Tag Archives: Frisco

Hottest Housing Markets for 2016

Zillow.com names Denver as one of the hottest housing markets in 2016. Find out why the Front Range, and Summit County are continuing to grow.


Hottest Housing Markets for 2016

 

BY
Housing experts predict U.S. home value growth around 3.5 percent this year. But which markets are leading the charge?

To determine the hottest real estate markets for 2016, we looked at the Zillow Home Value Index (ZHVI) Forecast, recent income growth and current unemployment rates. These variables were scaled and combined equally to form a “hotness score.”

Here’s a look at the top 10 metros:

No. 1: Denver

The ZHVI is expected to increase 5 percent year-over-year in the Denver metro, where the unemployment rate is a low 3.1 percent. Neighborhoods in Aurora, CO — Delmar Parkway, Highline Villages and Centretech — are the hottest. Denver’s Ruby Hill is also among the metro’s hottest ‘hoods.

No. 2: Seattle

In Seattle, the ZHVI is expected to rise 5.4 percent year-over-year. Northwest Bellevue is the area’s hottest neighborhood with the median home value predicted to increase 9.2 percent to $1.15 million year-over-year. Seattle’s University District, Holly Park and Olympic Manor are also hot spots.

No. 3: Dallas-Fort Worth

The Dallas-Fort Worth market is holding strong with a 4 percent unemployment rate and solid income growth. The median home value is also expected to go up by 5.6 percent year-over-year, according to the ZHVI Forecast. Holford, Oak Lawn and M Streets are the hottest neighborhoods.

No. 4: Richmond

No. 5: Boise

With a 4.7 percent increase in the median home value expected this year, Boise, ID has earned its spot among the hottest real estate markets. At the neighborhood level, Central Bench, North End and Maple Grove-Franklin top the list with a ZHVI Forecast over 5 percent.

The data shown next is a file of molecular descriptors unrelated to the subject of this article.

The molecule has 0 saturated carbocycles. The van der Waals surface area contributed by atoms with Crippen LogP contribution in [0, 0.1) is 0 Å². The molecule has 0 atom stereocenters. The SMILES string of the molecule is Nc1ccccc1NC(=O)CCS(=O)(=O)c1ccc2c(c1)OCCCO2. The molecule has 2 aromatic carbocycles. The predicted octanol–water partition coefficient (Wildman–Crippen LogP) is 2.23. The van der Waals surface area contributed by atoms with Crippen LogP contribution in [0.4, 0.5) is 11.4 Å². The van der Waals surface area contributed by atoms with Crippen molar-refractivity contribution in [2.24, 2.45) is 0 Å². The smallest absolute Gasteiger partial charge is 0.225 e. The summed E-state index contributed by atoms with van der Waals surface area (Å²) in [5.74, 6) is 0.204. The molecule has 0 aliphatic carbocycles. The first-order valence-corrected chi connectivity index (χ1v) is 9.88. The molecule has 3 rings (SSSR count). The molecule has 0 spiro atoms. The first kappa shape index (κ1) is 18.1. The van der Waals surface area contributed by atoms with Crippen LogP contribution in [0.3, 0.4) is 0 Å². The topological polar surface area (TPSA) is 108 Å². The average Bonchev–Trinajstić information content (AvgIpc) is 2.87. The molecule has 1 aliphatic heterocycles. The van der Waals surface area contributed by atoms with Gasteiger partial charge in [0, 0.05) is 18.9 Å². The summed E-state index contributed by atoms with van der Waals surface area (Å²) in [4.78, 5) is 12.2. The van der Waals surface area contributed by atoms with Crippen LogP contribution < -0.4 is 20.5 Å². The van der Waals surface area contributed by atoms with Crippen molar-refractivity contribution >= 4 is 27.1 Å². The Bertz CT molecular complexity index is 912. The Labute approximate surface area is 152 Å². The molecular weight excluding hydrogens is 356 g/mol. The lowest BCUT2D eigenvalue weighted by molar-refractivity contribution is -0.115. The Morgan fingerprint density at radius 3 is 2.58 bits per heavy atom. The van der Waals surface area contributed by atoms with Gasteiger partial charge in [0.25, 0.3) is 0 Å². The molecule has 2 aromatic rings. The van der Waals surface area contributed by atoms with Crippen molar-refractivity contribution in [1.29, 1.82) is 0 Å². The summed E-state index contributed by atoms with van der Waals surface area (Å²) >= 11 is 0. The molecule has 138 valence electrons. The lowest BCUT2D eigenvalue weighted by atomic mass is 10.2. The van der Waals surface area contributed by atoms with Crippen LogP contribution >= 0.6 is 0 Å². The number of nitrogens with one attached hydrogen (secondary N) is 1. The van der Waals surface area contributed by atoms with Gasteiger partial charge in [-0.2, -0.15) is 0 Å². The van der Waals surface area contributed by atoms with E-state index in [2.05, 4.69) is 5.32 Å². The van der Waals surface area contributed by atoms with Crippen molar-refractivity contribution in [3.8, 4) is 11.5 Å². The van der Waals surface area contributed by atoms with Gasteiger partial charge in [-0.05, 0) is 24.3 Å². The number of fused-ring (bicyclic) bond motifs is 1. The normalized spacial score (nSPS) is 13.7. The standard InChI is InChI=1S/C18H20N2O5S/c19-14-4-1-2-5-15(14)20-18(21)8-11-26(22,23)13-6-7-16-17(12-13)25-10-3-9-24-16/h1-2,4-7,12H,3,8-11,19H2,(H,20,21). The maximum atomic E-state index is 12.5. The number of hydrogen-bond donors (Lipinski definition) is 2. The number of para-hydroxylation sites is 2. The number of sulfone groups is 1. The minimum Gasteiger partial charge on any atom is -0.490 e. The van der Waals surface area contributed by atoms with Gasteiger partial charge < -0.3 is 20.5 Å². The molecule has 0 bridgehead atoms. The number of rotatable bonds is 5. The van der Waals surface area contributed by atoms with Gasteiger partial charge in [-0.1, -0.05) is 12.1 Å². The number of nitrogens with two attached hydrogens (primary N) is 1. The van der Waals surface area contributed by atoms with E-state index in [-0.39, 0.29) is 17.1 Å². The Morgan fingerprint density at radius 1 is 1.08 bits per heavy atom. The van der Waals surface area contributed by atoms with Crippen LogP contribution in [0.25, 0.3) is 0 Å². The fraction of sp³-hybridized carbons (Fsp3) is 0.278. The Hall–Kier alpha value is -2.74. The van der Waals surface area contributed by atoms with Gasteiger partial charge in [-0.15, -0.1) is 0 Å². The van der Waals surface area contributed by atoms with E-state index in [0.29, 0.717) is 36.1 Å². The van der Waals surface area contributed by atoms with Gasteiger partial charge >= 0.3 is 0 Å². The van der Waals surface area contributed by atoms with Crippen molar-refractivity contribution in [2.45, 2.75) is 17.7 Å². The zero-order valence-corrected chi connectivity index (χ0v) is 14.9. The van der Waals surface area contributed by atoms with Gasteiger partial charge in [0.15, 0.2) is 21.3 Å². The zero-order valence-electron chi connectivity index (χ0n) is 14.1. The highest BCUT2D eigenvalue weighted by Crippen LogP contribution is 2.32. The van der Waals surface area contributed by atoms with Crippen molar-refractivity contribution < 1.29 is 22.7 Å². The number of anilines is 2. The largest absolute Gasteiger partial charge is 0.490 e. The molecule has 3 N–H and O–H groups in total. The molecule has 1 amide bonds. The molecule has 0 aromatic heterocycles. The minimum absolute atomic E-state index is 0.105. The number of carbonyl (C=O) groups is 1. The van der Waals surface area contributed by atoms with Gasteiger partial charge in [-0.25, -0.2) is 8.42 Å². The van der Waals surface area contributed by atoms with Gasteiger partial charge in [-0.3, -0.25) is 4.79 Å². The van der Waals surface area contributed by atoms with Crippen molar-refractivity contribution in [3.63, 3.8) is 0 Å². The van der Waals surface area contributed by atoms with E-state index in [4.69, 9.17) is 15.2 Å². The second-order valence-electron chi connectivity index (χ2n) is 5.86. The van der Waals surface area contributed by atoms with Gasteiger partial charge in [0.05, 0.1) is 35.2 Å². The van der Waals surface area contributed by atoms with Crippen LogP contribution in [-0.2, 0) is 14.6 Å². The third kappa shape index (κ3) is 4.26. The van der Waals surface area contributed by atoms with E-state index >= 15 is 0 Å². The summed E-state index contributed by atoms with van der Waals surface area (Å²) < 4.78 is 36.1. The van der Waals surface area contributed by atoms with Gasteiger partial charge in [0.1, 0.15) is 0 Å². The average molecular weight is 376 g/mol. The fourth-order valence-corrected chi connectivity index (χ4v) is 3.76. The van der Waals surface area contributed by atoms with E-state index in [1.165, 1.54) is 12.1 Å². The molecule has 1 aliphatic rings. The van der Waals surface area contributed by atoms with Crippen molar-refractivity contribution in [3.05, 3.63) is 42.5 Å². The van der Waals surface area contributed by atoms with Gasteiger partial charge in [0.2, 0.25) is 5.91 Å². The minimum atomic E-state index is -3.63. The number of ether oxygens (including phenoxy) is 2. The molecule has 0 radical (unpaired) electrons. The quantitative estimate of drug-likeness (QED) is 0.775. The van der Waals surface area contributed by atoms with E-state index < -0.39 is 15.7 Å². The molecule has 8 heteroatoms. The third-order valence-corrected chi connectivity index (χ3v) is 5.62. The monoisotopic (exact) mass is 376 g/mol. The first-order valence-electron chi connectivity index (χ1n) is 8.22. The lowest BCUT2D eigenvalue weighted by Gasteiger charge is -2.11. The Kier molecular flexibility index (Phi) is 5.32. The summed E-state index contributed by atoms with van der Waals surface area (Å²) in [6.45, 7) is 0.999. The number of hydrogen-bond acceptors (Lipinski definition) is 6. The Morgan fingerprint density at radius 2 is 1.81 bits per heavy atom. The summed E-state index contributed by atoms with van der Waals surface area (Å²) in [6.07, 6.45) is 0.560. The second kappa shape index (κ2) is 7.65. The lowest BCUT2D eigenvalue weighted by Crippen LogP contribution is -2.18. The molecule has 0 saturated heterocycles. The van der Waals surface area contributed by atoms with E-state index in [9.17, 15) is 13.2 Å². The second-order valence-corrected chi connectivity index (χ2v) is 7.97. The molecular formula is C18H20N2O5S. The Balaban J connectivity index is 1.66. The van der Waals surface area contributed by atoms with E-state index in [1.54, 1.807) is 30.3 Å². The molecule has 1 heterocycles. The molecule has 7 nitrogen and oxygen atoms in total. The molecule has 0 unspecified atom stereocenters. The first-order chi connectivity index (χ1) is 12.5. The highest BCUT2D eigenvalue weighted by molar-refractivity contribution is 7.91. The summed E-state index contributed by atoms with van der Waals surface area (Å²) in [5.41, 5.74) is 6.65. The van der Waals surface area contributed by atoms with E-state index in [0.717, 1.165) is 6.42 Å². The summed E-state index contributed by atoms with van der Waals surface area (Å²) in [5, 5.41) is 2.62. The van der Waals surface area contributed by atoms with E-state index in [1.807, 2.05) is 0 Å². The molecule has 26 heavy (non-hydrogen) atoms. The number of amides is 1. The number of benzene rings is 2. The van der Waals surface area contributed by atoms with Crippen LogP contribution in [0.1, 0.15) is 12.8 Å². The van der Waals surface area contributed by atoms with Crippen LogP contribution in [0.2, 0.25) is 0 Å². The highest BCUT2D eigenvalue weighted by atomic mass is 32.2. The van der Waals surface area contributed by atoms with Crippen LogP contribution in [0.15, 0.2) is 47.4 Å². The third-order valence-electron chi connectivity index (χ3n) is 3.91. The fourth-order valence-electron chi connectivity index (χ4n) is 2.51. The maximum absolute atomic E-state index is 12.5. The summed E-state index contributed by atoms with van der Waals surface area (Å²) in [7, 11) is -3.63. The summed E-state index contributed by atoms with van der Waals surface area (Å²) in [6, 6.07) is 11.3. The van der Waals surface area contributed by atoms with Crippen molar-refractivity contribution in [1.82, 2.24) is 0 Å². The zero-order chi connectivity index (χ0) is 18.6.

No. 6: Ogden

Ogden, UT is another hot market with strong income growth, low unemployment and a ZHVI expected to increase 4.9 percent year-over-year. The metro’s hottest ZIP codes include 84025 in Farmington, 84037 in Kaysville and 84401 in Ogden proper.

No. 7: Salt Lake City

Another Utah metro, Salt Lake City, made the list with a ZHVI Forecast of 4.4 percent. The hottest cities for home value growth are expected to be Grantsville, Erda and Stansbury Park. The 84074 ZIP code in Tooele is also a hot spot.

No. 8: Omaha

In Omaha, unemployment is very low at 2.9 percent, incomes are on the rise and home values are trending up. The ZHVI is expected to increase 3.2 percent year-over-year. The 68136 and 68131 ZIP codes in Omaha are hottest, followed by 68066 in Wahoo.

No. 9: Sacramento

Sacramento’s median home value is predicted to rise 5.1 percent year-over-year. The Southeast Village, Folsom Road and Hagginwood neighborhoods should lead the way with a ZHVI Forecast over 8 percent.

No. 10: Portland

Portland, OR is the 10th hottest market for 2016 with the median home value expected to rise 5 percent. Woodlawn is predicted to have the most home value growth (7.2 percent year-over-year), followed by Parkrose (7.1 percent) and Sumner (7 percent).

 

 

7 Unwritten Etiquette Rules Every Home Buyer Should Know

It is important to remember that while you are trying to buy a home, you can be evaluated by the seller. Following these simple 7 unwritten rules that Liz Alterman at Realtor.com puts together can help you navigate the process successfully.


 

7 Unwritten Etiquette Rules Every Home Buyer Should Know

By
Liz Alterman

You like being under a microscope? Whatever your answer to that question may be, you’d better get used to being scrutinized when you’re trying to buy a home. Your behavior can sway sellers to bestow their precious home on you—or pass you up for someone nicer or way less annoying.

Naturally, realtor.com® is here to help! Just be sure to follow these heretofore unwritten rules of house-buying etiquette to stay in the good graces of all involved.

Get pre-approved for a home loan

Getting pre-approved and knowing exactly how much house you can afford before shopping for a home is key to winning over sellers, real estate agents agree.

“It is simply misleading to look at a home you don’t know you qualify for,” says Cara Ameer, a Realtor® with Coldwell Banker. Yes, this is an etiquette issue. “Remember that the seller and agent(s) took time to prepare for the showing. Put yourself in their shoes. How would you feel if someone was looking at your home and they had no idea if they qualified for a mortgage, let alone the price range of your home?”

If you haven’t yet been pre-approved, let the agent and seller know upfront.

Be punctual